Methods for Counteracting Groupthink Risk: A Critical Appraisal

Methods for Counteracting Groupthink Risk: A Critical Appraisal

Anthony R. Pratkanis (Department of Psychology, University of California, Santa Cruz, CA, USA) and Marlene E. Turner (School of Global Innovation and Leadership, San Jose State University, San Jose, CA, USA)
Copyright: © 2013 |Pages: 21
DOI: 10.4018/ijrcm.2013100102
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Abstract

This paper examines methods for counteracting groupthink defined as the extreme concurrence seeking exhibited by decision making groups, typically under conditions of high threat and cohesion (Janis, 1982). The authors identify three major categories of interventions potentially capable of mitigating groupthink tendencies: a) traditional recommendations originally hypothesized by Janis, b) methods for enhancing intellectual conflict during the decision making phase, and c) procedures designed to minimize pressures for the activation of group social identity defenses. The authors critically review the limited research empirically examining these recommendations, identify both advantages and disadvantages associated with implementing these interventions, and discuss conditions under which they are likely to be effective and ineffective.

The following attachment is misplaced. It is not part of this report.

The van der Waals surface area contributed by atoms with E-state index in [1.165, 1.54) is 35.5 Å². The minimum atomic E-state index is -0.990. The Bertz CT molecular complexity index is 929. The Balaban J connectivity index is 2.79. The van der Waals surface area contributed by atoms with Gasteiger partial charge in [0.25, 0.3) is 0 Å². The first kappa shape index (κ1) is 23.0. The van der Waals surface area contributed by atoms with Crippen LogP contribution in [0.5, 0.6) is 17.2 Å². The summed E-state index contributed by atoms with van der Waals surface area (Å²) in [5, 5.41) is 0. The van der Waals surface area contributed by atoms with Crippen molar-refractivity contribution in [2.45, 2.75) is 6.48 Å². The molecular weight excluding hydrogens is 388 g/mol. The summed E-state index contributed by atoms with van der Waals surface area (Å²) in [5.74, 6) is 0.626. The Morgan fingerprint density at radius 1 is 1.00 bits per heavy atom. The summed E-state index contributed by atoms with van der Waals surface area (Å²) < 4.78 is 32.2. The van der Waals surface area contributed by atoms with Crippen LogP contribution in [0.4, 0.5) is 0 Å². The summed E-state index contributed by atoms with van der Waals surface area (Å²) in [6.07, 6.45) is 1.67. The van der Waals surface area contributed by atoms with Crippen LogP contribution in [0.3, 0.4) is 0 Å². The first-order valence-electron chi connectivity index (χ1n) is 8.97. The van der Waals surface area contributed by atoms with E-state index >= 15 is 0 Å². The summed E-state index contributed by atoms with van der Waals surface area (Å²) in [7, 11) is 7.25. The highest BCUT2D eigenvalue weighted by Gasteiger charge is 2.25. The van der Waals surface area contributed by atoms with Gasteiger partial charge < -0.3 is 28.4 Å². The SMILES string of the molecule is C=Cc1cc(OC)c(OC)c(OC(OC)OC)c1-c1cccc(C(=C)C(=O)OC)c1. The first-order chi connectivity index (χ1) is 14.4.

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Overview Of The Groupthink Model

Groupthink is defined as the extreme concurrence seeking exhibited by decision making groups (Janis, 1972, 1982). Janis hypothesized that groupthink is likely to occur when a group is facing situations involving crisis or extreme stress and when the group has a configuration of antecedent characteristics.

These include low esteem stemming from the belief that a better solution other than that supported by the leader or other influential people can not be found, high group cohesion, limited search and appraisal of decision alternatives, and a highly directive group leader. Consequently, groups develop extreme concurrence seeking and exhibit what Janis termed the symptoms of groupthink. These include the illusion of invulnerability, collective rationalization, stereotyping of outgroups, mindguards (members who function to suppress dissent in the group), and the unshakeable belief in the morality of the group, its processes, and its decisions.

As a result, the decision making process adopted by the group is characterized by suboptimal procedures, or defective decision making symptoms, such as poor information search, selective processing of information including favoring information that bolsters the group’s preferred solution, as well as an extremely truncated appraisal of decision alternatives. The combined forces are hypothesized to result in extremely poor decision making performance by the group.

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